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SOtM sMS-100 Mini Server & mBPS-d2s Intelligent Battery Review Print E-mail
Friday, 26 September 2014
Article Index
SOtM sMS-100 Mini Server & mBPS-d2s Intelligent Battery Review
Set Up and Listening
Conclusion

I requested the Mini Server preset to DLNA output, where it remained during the entire review period, though users can log on to a web browser and change settings at anytime. I used the SOtM duo in my main system with Thiel CS2.4 speakers, an Audio Research VS55 amp, a Musical Fidelity m6si integrated amp, and the recently reviewed CLONES Audio 25p power amp. Since the Mini Server has no internal DAC, I fed its USB output via a DH Labs USB cable to both a Simaudio Neo 380D and iFI Micro iDSD DAC. Power and signal cabling consisted of Audio Art cables.

Set Up & Listening

I used the Mini Server for a week without the battery supply to see how the unit would perform on its own. Plugging in a Cat7 Ethernet cable into the back panel was the first step. I then had it communicate with MiniMServer, the excellent freeware server software running on my Mac Mini. It organizes and streams my 4TB music library, consisting everything from Redbook CD to my own DSD analog tape dubs.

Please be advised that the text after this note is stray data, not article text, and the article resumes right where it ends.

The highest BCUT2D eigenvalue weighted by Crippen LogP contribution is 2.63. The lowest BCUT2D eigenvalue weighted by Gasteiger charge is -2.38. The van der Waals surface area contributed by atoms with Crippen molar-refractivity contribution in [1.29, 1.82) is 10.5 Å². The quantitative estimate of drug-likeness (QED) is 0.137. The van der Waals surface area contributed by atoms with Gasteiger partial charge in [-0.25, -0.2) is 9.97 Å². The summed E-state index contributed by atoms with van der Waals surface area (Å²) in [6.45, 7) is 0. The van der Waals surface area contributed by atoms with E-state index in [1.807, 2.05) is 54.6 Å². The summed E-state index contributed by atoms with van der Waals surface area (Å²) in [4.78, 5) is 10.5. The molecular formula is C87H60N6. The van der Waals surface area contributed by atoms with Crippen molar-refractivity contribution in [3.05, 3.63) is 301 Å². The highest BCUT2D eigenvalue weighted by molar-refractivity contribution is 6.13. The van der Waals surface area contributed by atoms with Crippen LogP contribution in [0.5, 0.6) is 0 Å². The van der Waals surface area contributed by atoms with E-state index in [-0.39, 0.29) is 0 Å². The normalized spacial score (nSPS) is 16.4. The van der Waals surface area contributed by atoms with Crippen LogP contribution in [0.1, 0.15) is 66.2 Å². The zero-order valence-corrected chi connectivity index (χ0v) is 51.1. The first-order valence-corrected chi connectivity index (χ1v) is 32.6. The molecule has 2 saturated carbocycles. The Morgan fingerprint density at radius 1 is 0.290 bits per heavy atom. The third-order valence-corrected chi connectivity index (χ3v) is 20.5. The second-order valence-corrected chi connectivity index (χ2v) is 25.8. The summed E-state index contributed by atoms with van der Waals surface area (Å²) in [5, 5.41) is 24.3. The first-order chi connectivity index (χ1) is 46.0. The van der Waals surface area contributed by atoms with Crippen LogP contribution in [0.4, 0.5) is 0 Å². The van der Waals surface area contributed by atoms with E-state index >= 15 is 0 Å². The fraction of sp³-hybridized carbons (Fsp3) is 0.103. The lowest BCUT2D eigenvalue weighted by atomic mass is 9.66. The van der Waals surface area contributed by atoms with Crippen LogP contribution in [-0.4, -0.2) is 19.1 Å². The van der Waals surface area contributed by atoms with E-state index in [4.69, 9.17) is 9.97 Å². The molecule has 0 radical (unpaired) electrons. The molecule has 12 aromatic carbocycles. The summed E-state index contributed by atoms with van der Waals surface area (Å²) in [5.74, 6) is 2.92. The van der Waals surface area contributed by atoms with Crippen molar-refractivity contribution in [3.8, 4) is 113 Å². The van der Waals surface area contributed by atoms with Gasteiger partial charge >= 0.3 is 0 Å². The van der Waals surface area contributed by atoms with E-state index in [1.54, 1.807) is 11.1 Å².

SOtM mini server topYou will need a control point for the Mini Server; Jesus R. recommended Audionet for iOS and BubbleUPnP for Android. Both worked very well. The Audionet app is available in a free and premium version. There are others to choose from as well. Audionet on an iPad was my preferred set up.

After streaming a few albums, it seemed to me the SOtM mini server was very much a clean, open, and neutral sounding streamer. It easily bettered my long-time, cost effective favorite, the Squeezebox Touch. It was more transparent, smoother, and less veiled. In fact, the SOtM is the best streamer I have heard at the sub $1000 price point.

Robert Plant’s new album, Lullaby...And the Ceaseless Roar, while not as well recorded as his recent albums, is a musical tour de force. Plant mixes tribal rhythms, hints of electronica, dust bowl blues, and world music to create a dense, yet nuanced sound. Through the Simaudio DAC the music had tremendous power, with lots of contrast between the heavy guitars and the softer, melodic detours.

The Next Hundred Years, by the late, great Ted Hawkins, is an old favorite of mine. It’s one of the oldest CDs in my collection, and a very good recording. Hawkins' acoustic guitar and worldly voice sounded so very present, and maybe the best I have heard this album sound, across many years and systems. It also illustrates that good mastering can be heard regardless of digital resolution. The Mini Server really let me evaluate recordings accurately

The Santana III remaster was a great listen as streamed by the Mini Server. Carlos Santana and Neal Schon's guitars ripped through the speakers in all their psychedelic glory, and the Latin rhythms married with rock riffs induced many head bobbing moments. The Mini Server knows how to communicate the musical energy imprinted in those bits.



 

 
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